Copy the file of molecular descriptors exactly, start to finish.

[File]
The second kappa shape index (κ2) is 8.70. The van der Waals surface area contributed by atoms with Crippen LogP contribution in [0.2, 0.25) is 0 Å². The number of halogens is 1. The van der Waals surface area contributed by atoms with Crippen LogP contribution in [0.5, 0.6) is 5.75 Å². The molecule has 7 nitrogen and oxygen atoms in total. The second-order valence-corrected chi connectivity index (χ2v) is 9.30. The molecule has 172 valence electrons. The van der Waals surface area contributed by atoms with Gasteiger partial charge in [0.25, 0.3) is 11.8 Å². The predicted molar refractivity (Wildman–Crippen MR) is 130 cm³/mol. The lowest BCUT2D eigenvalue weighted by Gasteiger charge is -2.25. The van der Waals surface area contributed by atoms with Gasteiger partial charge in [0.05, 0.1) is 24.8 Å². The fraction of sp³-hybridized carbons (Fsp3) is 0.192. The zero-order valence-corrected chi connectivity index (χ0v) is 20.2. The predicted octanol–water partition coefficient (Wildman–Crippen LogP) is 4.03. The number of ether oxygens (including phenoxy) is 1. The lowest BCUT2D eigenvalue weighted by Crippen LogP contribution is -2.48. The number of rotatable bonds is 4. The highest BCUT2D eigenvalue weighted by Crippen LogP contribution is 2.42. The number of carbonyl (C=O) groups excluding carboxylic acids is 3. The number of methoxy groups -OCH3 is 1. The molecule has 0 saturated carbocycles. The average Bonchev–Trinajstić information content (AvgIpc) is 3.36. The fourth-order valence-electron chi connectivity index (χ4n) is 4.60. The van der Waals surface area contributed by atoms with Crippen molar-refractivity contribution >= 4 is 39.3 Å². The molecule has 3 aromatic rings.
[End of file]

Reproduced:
The second kappa shape index (κ2) is 8.70. The van der Waals surface area contributed by atoms with Crippen LogP contribution in [0.2, 0.25) is 0 Å². The number of halogens is 1. The van der Waals surface area contributed by atoms with Crippen LogP contribution in [0.5, 0.6) is 5.75 Å². The molecule has 7 nitrogen and oxygen atoms in total. The second-order valence-corrected chi connectivity index (χ2v) is 9.30. The molecule has 172 valence electrons. The van der Waals surface area contributed by atoms with Gasteiger partial charge in [0.25, 0.3) is 11.8 Å². The predicted molar refractivity (Wildman–Crippen MR) is 130 cm³/mol. The lowest BCUT2D eigenvalue weighted by Gasteiger charge is -2.25. The van der Waals surface area contributed by atoms with Gasteiger partial charge in [0.05, 0.1) is 24.8 Å². The fraction of sp³-hybridized carbons (Fsp3) is 0.192. The zero-order valence-corrected chi connectivity index (χ0v) is 20.2. The predicted octanol–water partition coefficient (Wildman–Crippen LogP) is 4.03. The number of ether oxygens (including phenoxy) is 1. The lowest BCUT2D eigenvalue weighted by Crippen LogP contribution is -2.48. The number of rotatable bonds is 4. The highest BCUT2D eigenvalue weighted by Crippen LogP contribution is 2.42. The number of carbonyl (C=O) groups excluding carboxylic acids is 3. The number of methoxy groups -OCH3 is 1. The molecule has 0 saturated carbocycles. The average Bonchev–Trinajstić information content (AvgIpc) is 3.36. The fourth-order valence-electron chi connectivity index (χ4n) is 4.60. The van der Waals surface area contributed by atoms with Crippen molar-refractivity contribution >= 4 is 39.3 Å². The molecule has 3 aromatic rings.